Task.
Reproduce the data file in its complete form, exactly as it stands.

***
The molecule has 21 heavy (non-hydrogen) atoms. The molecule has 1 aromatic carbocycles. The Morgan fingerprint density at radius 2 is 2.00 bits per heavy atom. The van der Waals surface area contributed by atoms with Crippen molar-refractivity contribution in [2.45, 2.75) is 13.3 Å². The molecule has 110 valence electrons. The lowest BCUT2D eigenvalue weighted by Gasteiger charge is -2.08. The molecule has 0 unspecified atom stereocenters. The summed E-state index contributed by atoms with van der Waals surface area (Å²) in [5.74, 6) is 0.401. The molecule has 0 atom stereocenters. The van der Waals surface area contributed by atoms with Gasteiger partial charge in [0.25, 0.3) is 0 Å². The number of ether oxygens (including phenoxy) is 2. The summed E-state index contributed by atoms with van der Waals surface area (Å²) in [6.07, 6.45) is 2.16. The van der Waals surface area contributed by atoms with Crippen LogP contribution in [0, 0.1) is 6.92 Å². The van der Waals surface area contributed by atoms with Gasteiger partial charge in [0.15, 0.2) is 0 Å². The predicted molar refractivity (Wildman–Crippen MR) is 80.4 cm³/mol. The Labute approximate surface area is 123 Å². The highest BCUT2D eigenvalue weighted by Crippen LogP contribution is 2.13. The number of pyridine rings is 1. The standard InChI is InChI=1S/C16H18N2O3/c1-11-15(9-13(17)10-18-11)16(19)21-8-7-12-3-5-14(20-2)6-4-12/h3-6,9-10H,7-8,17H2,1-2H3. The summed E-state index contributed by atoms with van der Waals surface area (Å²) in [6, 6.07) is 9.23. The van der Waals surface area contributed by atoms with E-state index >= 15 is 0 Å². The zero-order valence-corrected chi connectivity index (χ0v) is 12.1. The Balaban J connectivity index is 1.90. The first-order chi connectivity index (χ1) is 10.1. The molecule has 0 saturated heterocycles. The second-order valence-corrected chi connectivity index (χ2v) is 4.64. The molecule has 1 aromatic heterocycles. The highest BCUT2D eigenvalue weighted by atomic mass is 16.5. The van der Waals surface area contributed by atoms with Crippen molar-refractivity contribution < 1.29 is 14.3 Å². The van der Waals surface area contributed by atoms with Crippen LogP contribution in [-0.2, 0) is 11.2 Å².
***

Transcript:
The molecule has 21 heavy (non-hydrogen) atoms. The molecule has 1 aromatic carbocycles. The Morgan fingerprint density at radius 2 is 2.00 bits per heavy atom. The van der Waals surface area contributed by atoms with Crippen molar-refractivity contribution in [2.45, 2.75) is 13.3 Å². The molecule has 110 valence electrons. The lowest BCUT2D eigenvalue weighted by Gasteiger charge is -2.08. The molecule has 0 unspecified atom stereocenters. The summed E-state index contributed by atoms with van der Waals surface area (Å²) in [5.74, 6) is 0.401. The molecule has 0 atom stereocenters. The van der Waals surface area contributed by atoms with Gasteiger partial charge in [0.25, 0.3) is 0 Å². The number of ether oxygens (including phenoxy) is 2. The summed E-state index contributed by atoms with van der Waals surface area (Å²) in [6.07, 6.45) is 2.16. The van der Waals surface area contributed by atoms with Crippen LogP contribution in [0, 0.1) is 6.92 Å². The van der Waals surface area contributed by atoms with Gasteiger partial charge in [0.15, 0.2) is 0 Å². The predicted molar refractivity (Wildman–Crippen MR) is 80.4 cm³/mol. The Labute approximate surface area is 123 Å². The highest BCUT2D eigenvalue weighted by Crippen LogP contribution is 2.13. The number of pyridine rings is 1. The standard InChI is InChI=1S/C16H18N2O3/c1-11-15(9-13(17)10-18-11)16(19)21-8-7-12-3-5-14(20-2)6-4-12/h3-6,9-10H,7-8,17H2,1-2H3. The summed E-state index contributed by atoms with van der Waals surface area (Å²) in [6, 6.07) is 9.23. The van der Waals surface area contributed by atoms with E-state index >= 15 is 0 Å². The zero-order valence-corrected chi connectivity index (χ0v) is 12.1. The Balaban J connectivity index is 1.90. The first-order chi connectivity index (χ1) is 10.1. The molecule has 0 saturated heterocycles. The second-order valence-corrected chi connectivity index (χ2v) is 4.64. The molecule has 1 aromatic heterocycles. The highest BCUT2D eigenvalue weighted by atomic mass is 16.5. The van der Waals surface area contributed by atoms with Crippen molar-refractivity contribution < 1.29 is 14.3 Å². The van der Waals surface area contributed by atoms with Crippen LogP contribution in [-0.2, 0) is 11.2 Å².